well as an enlarged aorticopulmonary lymph node could be
seen in the mediastinal region. Additionally, the CT scan
showed an extrathoracic metastasis in the left adrenal
gland. In our scans, the tumor mobility was about 2.1 mm in

[ 2 ] Metastasis in the left adrenal gland

CLINICAL OUTCOMES

3A

3B

[ 3A, 3B ] Two reconstructions corresponding to different phases of the breathing cycle demonstrate the
range of motion of critical internal structures and the lung cancer during respiration.

the x-axis (L-R), 6.2 mm in the y-axis (A-P) and 5.2 mm in the
z-axis. The mass, however, did not show a deformation during the breathing cycle. Visualization of structure motion is
possible with dedicated software syngo Inspace4D.

EXAMINATION PROTOCOL
Scanner

SOMATOM Sensation Open

Scan area

Thorax

Scan length

300 mm

COMMENTS

Scan time

51.85 s

Breathing frequency

> 12 cycles/min.

New approaches in radiation therapy with the use of more


and more conformal dose application in combination with
higher doses per fraction for irradiation treatment need
accurate delineation of tumor and critical structures especially in areas where artifacts distorting the geometric shape
and location of the organs cannot be tolerated. Motion artifacts usually occur at boundaries of anatomical structures
(both target volumes and organs at risk), resulting in the
image degradation and the inability to correctly delineate
anatomical structures. This leads to erroneous position,
shape and volume information for target volumes and other
regions affected by motion.
The respiratory gated data acquisition in CT allows the planning physician to visualize and study the organ and tumor
motion in 3D coordinates and time, contributing to a better
understanding of the target area and potential sparing of
healthy tissue by minimization of treatment volume and
reduction of side effects. Respiratory gating is a promising
new tool to increase the quality of RT planning and patient
treatment.

kV

120 kV

Effective mAs

400 mAs

Rotation time

0.5 s

Slice collimation

1.2 mm

Slice width

1.5 mm

Pitch

0.1

Reconstruction increment

1 mm

CTDI

35.63 mGy

Kernel

B10f

Postprocessing

syngo Inspace4D

SOMATOM Sessions 17

35

CLINICAL OUTCOMES

Cardiovascular

Oncology

Neuro

Acute Care

Case 6:
Restaging Bronchial Carcinoma
after Radiotherapy Treatment
By Jan Capoen, MD, Radiologist, Jan Yperman Ziekenhuis, Ypres, Belgium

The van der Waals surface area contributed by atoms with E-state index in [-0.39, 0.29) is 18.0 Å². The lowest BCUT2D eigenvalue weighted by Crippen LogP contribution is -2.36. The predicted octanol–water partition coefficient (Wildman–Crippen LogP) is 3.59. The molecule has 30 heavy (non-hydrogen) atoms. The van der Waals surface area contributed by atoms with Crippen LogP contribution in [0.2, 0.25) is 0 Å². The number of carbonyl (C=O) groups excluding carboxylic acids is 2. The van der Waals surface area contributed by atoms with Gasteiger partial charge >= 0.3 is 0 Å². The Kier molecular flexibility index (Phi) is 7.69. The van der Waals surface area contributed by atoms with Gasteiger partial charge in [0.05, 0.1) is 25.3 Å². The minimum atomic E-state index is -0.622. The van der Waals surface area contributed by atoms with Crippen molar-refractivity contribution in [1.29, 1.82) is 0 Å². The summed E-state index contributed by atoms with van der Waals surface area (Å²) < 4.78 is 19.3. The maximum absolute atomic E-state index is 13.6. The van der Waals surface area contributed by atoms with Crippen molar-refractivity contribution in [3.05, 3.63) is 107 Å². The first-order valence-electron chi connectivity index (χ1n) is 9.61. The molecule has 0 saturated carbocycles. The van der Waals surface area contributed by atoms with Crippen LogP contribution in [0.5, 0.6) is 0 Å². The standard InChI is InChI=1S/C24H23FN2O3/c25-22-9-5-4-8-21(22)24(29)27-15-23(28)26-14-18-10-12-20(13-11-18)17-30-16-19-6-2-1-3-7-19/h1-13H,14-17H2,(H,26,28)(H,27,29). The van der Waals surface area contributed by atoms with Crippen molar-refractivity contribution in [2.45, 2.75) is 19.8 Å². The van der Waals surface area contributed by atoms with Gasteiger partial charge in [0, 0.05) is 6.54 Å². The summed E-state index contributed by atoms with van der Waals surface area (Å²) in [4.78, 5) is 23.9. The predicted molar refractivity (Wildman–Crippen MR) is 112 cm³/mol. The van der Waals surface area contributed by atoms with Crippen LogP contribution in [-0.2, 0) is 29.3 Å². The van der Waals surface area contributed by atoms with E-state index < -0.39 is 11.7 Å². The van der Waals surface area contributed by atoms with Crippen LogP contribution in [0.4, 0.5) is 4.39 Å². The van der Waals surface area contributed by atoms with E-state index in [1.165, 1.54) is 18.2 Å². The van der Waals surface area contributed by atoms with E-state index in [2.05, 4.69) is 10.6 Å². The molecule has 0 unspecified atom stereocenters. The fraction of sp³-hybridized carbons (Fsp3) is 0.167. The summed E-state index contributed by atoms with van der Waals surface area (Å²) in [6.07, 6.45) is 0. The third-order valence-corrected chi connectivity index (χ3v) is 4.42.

HISTORY
A 70-year-old female presented with increasing dyspnea and
general detoriation. She was known with an inoperable right
sided bronchial carcinoma, treated with radiotherapy. A CT
scan was performed in order to restage this carcinoma and
to look for any further complications or progression.

[ 1 ] Paramediastinal lungfibrosis and


enlarged
mediastinal
lymphnodes

DIAGNOSIS AND COMMENTS


The CT scan showed the typical post-radiotherapy changes
on the right side: sharply demarcated paramediastinal fibrotic
pathology. Multiple enlarged lymphnodes were detected:
ipsilateral, contralateral and infracarinal. Confluent hypodense lymphnodes were present paratracheal.
A central tumoral mass caudal in the right hilum encased the
inferior right pulmonic vein and abutted the esophagus. The
mass was larger in comparison to the prior CT scans.
Post obstructive lung changes were present in the right middle and lower lobe. Some free plural fluid was present on the
right and left side.
Due to subsecond scanning and high pitch, breathhold was
not an issue. CARE Dose and the 4 mm collimation reduced
the radiation dose significantly. MPR reconstructions, despite
the 4 mm collimation, had additional diagnostic value.

[ 2 ] Inhomogeneous enhancing tumoral


mass caudal in
the right hilum
and infracarinal
lymphnodes

EXAMINATION PROTOCOL
Scanner

SOMATOM Spirit

Reconstruction increment

2.8 mm

Scan area

Thorax

CTDIvol.

5.42 mGY

Scan length

288.5 mm

DLP

169 mGY

Scan time

17 s

Kernel

B41s

Scan direction

Caudo-cranial

kV

130 kV

Effective mAs

50 mAs (with CARE Dose)

Contrast

Iomeron 300

Rotation time

0.8 s

Volume

80 cc

Slice collimation

4.0 mm

Flow rate

2.6 cc/s

Slice width

5.0 mm

Start delay

25 s

Table feed/rotation

14.4 mm

Pitch

1.8

Postprocessing

MPR

36

SOMATOM Sessions 17

CLINICAL OUTCOMES

[ 3 ] Tumoral mass caudal in


the right hilum

[ 4 ] Tumoral encasement of
the inferior pulmonic vein

[ 5 ] Post obstructive lung changes


on the right side

[ 6 ] MPR views of the paramediastinal fibrotic changes

SOMATOM Sessions 17

37

CLINICAL OUTCOMES

Cardiovascular

Oncology

Neuro

Acute Care

Case 7:
Making a Difference with PET and
CT in Complex Cases
The powerful functional imaging in Positron Emission Tomography (PET) became even more powerful with the addition of
anatomical data from CT. The diagnostic limitations of standalone PET and CT procedures are eliminated with combined
PET/CT imaging technology, which has become the gold
standard for tumor diagnosis and staging. Siemens Biograph

PET/CT hybrid-imaging scanners provide seamlessly matched


functional and anatomical images from a single non-invasive
procedure, enabling accurate tumor diagnosis, whole-body
staging, target definition and treatment planning. The Biograph provides complete clinical information regarding the
exact location, size and metabolic activity of disease.

Biograph High-Resolution Examination


HISTORY
This 63-year-old female patient with severe scoliosis and history of surgically removed gallbladder cancer in 2004 was
seen for follow-up in March 2005. In this routine follow-up,
the patient was diagnosed with Non Small Cell Lung Cancer
(NSCLC), and a hybrid PET/CT was ordered for staging.

DIAGNOSIS
In addition to several pulmonary lesions and the NSCLC, the
PET/CT study, obtained on the Biograph 16 HI-REZ, identified